2.6In general, the exponent *h*(*q*) will depend on *q*. For a stationary time series, *h*(2) is the well-defined Hurst exponent H. Thus, we call *h*(*q*) the generalized Hurst exponent. Monofractal time series with compact support are characterized by *h*(*q*) independent of *q*. The different scaling of small and large fluctuations will yield a significant dependence of *h*(*q*) on *q*. For positive *q*, the segments *ν* with large variance (i.e. large deviation from the corresponding fit) will dominate the average *F*_{q}(*s*). Therefore, if *q* is positive, *h*(*q*) describes the scaling behaviour of the segments with large fluctuations; and generally, large fluctuations are characterized by a smaller scaling exponent *h*(*q*) for a multifractal time series. For negative *q*, the segments *ν* with small variance will dominate the average *F*_{q}(*s*). Thus, for negative *q* values, the scaling exponent *h*(*q*) describes the scaling behaviour of segments with small fluctuations, usually characterized by larger scaling exponents.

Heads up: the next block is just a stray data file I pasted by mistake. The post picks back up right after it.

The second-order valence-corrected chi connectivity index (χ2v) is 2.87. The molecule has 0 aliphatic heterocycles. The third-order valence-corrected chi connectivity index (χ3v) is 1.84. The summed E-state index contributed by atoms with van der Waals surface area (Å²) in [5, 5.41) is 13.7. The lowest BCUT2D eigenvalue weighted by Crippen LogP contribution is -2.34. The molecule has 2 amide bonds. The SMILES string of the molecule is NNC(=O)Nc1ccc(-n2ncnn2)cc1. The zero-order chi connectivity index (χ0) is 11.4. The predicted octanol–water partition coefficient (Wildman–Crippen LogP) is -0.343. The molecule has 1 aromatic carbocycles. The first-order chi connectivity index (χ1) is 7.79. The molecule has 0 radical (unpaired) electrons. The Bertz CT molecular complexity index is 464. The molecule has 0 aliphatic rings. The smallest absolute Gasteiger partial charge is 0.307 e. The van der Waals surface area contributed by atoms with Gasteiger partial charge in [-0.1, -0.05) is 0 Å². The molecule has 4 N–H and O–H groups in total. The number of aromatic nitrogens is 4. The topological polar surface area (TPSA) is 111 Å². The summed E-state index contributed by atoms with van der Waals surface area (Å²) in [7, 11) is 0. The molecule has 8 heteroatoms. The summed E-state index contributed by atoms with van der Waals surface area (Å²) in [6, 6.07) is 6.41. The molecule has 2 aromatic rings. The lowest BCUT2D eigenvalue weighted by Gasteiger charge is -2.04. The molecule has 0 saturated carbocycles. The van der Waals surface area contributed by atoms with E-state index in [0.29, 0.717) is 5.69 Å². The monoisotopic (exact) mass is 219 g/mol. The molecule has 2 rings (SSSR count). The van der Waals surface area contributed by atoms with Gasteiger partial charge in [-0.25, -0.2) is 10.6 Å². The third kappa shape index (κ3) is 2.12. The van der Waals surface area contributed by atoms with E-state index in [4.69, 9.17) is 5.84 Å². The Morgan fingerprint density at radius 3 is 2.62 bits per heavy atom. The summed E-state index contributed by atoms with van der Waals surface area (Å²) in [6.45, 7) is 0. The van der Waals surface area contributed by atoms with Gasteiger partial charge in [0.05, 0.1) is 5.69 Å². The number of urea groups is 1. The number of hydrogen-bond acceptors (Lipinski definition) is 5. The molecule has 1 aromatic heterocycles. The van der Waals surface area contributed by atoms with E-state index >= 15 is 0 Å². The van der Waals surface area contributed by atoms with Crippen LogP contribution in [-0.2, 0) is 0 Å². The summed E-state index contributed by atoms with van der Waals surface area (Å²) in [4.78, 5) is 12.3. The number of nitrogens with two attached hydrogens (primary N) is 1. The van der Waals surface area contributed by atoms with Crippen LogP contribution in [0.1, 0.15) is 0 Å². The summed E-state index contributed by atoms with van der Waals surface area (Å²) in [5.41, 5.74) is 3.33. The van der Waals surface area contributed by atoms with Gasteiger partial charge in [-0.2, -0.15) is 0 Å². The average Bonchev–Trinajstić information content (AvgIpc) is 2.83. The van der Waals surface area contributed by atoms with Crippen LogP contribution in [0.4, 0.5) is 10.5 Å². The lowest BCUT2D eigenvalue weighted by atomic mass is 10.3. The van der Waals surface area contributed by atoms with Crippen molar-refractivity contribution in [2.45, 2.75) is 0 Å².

The value *h*(0) corresponds to the limit *h*(*q*) for , and cannot be determined directly using the averaging procedure of equation (2.5) because of the diverging exponent. Instead, a logarithmic averaging procedure has to be employed,
2.7The generalization of the MF-DFA to two- or three-dimensional records is straightforward (Rosas *et al*. 2002; Telesca *et al*. 2007) as one needs only to change the basic equations (2.3) and (2.4), which are rewritten as a square fit of the series. Then, we determine the variance
2.8and
2.9where *D* is the dimension of the vector space.

In order to evaluate the cross-correlation between any two voices of each Sinfonia, we applied the detrended cross-correlation method (DXA), which is developed similarly to the DFA. If the two voices are cross-correlated, the detrended covariance *F*_{DXA} scales with the scale *s*, *F*_{DXA}≈*s*^{λ}, where *λ* is approximately the average between the scaling exponents of the two voices. Generally, if the detrended covariance oscillates around zero, there are no power-law cross-correlations with an unique exponent, but either no cross-correlations or only short-range cross-correlations exist between the two voices (Podobnik & Stanley 2008; Zhou 2008; Shadkhoo & Jafari 2009).

## 3. Data analysis